Toxic blue-green algae bloom stretches across Lake Mendota & Yah - WKOW 27: Madison, WI Breaking News, Weather and Sports

Toxic blue-green algae bloom stretches across Lake Mendota & Yahara River

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Yahara River CREDIT: Marion Stuenkel Yahara River CREDIT: Marion Stuenkel

MADISON (WKOW) -- Madisonians could see it span across the surface of the water. A giant blue-green algae bloom covered wide areas on the southern shore of Lake Mendota and the Yahara River on Friday afternoon. It shocked several people out on the lake and walking around it. Officials are now warning the public that the algae is highly toxic. 

It was as white as ice and fluffy looking as it floated down the water. 

"I've never seen it this bad," said David Wallner as he biked through Tenney Park along the Yahara River. 

"It's really horrifying to look at. I mean, it looks like something that's come out of a washing machine. The suds and the color," he said as he described what he saw. 

The widespread scene also came as a shock to Clean Lakes Alliance Spokesman Adam Sodersten. He said the gunk stretched the entire length of downtown Madison.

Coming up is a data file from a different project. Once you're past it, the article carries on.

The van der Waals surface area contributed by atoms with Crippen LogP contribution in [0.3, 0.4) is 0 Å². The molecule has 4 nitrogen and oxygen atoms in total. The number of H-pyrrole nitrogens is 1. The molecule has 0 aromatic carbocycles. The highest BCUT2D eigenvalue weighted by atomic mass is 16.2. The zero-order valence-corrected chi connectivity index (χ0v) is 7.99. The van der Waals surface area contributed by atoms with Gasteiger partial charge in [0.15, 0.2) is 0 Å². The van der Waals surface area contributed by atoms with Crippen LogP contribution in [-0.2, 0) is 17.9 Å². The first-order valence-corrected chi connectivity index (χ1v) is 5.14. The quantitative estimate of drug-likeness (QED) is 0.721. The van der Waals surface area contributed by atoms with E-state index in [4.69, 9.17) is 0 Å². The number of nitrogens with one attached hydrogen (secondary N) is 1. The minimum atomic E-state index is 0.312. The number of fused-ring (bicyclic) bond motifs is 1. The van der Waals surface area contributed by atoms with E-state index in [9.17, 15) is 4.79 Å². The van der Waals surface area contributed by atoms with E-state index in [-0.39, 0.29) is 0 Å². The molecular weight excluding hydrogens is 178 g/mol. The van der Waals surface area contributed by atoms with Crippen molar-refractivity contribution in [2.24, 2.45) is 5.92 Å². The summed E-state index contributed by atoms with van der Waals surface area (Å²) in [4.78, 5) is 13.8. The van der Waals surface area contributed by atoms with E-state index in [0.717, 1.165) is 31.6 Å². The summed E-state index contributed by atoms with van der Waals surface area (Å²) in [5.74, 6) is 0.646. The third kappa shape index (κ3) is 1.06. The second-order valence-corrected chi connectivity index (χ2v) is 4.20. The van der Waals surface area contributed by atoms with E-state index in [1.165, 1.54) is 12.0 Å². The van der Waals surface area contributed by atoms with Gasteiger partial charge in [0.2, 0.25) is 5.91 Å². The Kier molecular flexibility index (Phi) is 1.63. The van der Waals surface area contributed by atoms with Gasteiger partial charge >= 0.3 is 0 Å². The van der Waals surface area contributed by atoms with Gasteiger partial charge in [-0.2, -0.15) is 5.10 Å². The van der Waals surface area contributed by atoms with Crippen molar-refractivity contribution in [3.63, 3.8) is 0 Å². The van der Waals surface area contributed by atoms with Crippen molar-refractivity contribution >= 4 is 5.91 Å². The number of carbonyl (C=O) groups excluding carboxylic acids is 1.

"It goes just past the Memorial Union, all the way down to where we are at Tenney Park and a little bit around towards Maple Bluff. It's this southern shore that's blocked from the wind," Sodersten said. 

He said it's caused by both Mother Nature and Madisonians. It's produced from the amount of phosphorus that enters the water from runoffs. Then, the recent rain and hot temperatures with low wind help create the perfect storm to make the algae. 

"Just one pound of phosphorus in runoff can produce 500 pounds of algae," Sodersten said. 

Officials are warning the blue-green algae is dangerous. 

"You can get sick if you swim in it, if it gets into your eyes, nose or ears. And the same with pets. When you see these blue-green algae blooms, be sure to keep your pets out of the water," Sodersten said. 

On Friday evening, it wasn't stopping several fishermen and a kayaker. But it could affect your weekend plans. Sodersten said there isn't a definite time in which the algae will be gone. 

"It all depends on weather conditions. Now, if the winds pick up and we have a storm tonight like some meteorologists are predicting, it could be gone tomorrow," he said. 

As of Friday night, "The Department of Public Health has closed Tenney Park Beach, James Madison Beach and the Union Pier because it's toxic," Sodersten said.

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